7 Challenges To Write Research Papers Faster (And How To Overcome Them)

the writing newsletter Jan 17, 2023
An old academic professor thinking about writing.

I want to address seven challenges to writing research papers faster in this issue of my writing newsletter. If you want these in your inbox every two weeks, make sure you're subscribed for free here. You will also leave this article knowing how to deal with the difficulties that every academic writer faces.

1. Lack of motivation or focus

A lot of hard work and patience are needed to write a research paper. It can be hard to stay motivated during the process, and many problems may arise. You might have trouble focusing on the task, not have enough time because of other commitments or distractions, put it off, worry about finding reliable sources of information, have trouble understanding complicated topics or ideas, not know enough about the subject being researched, or have bad writing skills. To get past these problems with motivation, you need to make a plan and set deadlines for each step.

  1. Break down your tasks into manageable chunks. You should set specific and measurable goals for each part of your task, such as setting word counts or time-boxed deadlines for finishing certain sections. This will help you focus on one part at a time and keep you from feeling like the whole project is too much. Also, as you reach each goal, you’ll feel like you’ve done something good, which will keep you motivated and excited about your project.
  2. Reward yourself for small accomplishments and take regular breaks. Accomplishments can include completing a paper section or reading through your sources. Your rewards don’t have to be anything big — it could be just taking five minutes away from the task at hand to watch an episode of your favourite podcast or YouTube video or grab a treat from the kitchen (there you go, Pavlov). Make sure you take regular breaks throughout writing; this will give you time to step back and clear your head so that you’ll feel refreshed and more motivated when you return to work on the paper.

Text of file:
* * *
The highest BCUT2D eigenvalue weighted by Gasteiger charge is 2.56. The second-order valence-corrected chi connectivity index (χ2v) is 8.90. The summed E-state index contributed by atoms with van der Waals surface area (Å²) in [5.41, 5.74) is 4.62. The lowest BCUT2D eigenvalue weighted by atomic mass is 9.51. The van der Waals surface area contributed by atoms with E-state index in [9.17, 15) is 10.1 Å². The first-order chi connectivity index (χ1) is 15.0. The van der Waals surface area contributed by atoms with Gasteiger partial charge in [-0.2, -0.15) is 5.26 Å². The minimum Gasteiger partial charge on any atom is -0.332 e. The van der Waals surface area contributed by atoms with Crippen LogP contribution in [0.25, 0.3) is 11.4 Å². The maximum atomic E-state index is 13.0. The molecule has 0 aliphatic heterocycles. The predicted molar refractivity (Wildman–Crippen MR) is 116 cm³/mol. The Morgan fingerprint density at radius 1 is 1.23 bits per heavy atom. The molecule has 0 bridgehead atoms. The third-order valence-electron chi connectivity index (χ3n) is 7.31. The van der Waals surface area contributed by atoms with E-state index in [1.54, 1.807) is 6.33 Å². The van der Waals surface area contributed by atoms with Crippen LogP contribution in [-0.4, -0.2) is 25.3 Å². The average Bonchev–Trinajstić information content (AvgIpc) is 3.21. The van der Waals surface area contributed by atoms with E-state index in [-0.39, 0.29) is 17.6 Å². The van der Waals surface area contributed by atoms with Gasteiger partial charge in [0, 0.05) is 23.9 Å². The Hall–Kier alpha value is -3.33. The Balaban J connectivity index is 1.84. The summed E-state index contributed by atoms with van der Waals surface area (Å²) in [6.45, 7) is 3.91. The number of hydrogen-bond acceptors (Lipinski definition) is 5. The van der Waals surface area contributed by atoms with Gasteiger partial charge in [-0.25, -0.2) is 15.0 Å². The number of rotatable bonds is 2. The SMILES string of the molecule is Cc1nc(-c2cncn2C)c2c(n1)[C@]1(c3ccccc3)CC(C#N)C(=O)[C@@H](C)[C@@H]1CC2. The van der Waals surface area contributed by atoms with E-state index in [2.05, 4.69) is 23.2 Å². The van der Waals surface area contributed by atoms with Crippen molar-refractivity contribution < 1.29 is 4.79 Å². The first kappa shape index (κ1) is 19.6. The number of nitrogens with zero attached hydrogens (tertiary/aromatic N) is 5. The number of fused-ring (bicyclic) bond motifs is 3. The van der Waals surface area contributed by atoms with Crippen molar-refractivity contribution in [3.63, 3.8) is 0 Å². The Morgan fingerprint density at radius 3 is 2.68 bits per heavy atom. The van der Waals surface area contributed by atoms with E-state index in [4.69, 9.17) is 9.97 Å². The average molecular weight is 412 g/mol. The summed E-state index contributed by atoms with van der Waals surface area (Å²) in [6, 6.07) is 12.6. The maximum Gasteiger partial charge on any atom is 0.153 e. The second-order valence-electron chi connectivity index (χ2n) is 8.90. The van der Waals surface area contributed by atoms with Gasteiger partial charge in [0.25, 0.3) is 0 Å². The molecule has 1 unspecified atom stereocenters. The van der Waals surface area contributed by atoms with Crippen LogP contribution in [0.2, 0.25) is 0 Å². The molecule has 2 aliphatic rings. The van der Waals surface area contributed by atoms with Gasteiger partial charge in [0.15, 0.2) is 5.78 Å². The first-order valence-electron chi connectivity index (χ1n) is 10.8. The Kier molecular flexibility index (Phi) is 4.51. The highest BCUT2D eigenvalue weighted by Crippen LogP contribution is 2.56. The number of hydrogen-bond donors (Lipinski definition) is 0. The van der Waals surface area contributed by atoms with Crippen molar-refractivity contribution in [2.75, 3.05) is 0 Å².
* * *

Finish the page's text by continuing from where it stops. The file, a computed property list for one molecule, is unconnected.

3. Find a person to help keep you motivated. Having a writing buddy or accountability partner who understands how important it is to stay on track and meet deadlines will help you stay on track and make progress on your paper. They should be someone you can trust, who understands your research, and who is willing to give you honest feedback so you can get the best results. It might also be helpful if they have experience writing research papers because they could offer valuable advice about what has worked for them. Working with a partner or friend can also bring fun into the process and break up any monotony from working alone for long periods.

2. Not organizing research materials

It can be challenging to organize all the sources and notes. With so much information to work through, it is easy for important details to get lost in the shuffle. Set up a way to file all the essential papers to ensure nothing gets lost. If you’re a paper person, you could use binders or folders to store documents and highlight critical passages. Taking digital notes or using an online database can help keep resources sorted efficiently. Setting up a reliable way to organize things early on can save time and effort when you need to get to resources later.

  1. Create a system for keeping track of sources and notes and stick to it. The key is to develop a strategy that works best for you, whether it’s using an index card filing system, creating digital documents or folders for each source, or using a note-taking app on your computer (Pro Tip: Use Readwise Reader, Notion, or Obsidian). Once you have the system in place, be sure to take the time to use it correctly — inputting all necessary information about sources and taking detailed notes as needed. Staying disciplined with this task regularly will help prevent having to go back and search through piles of materials when trying to write up your paper later on.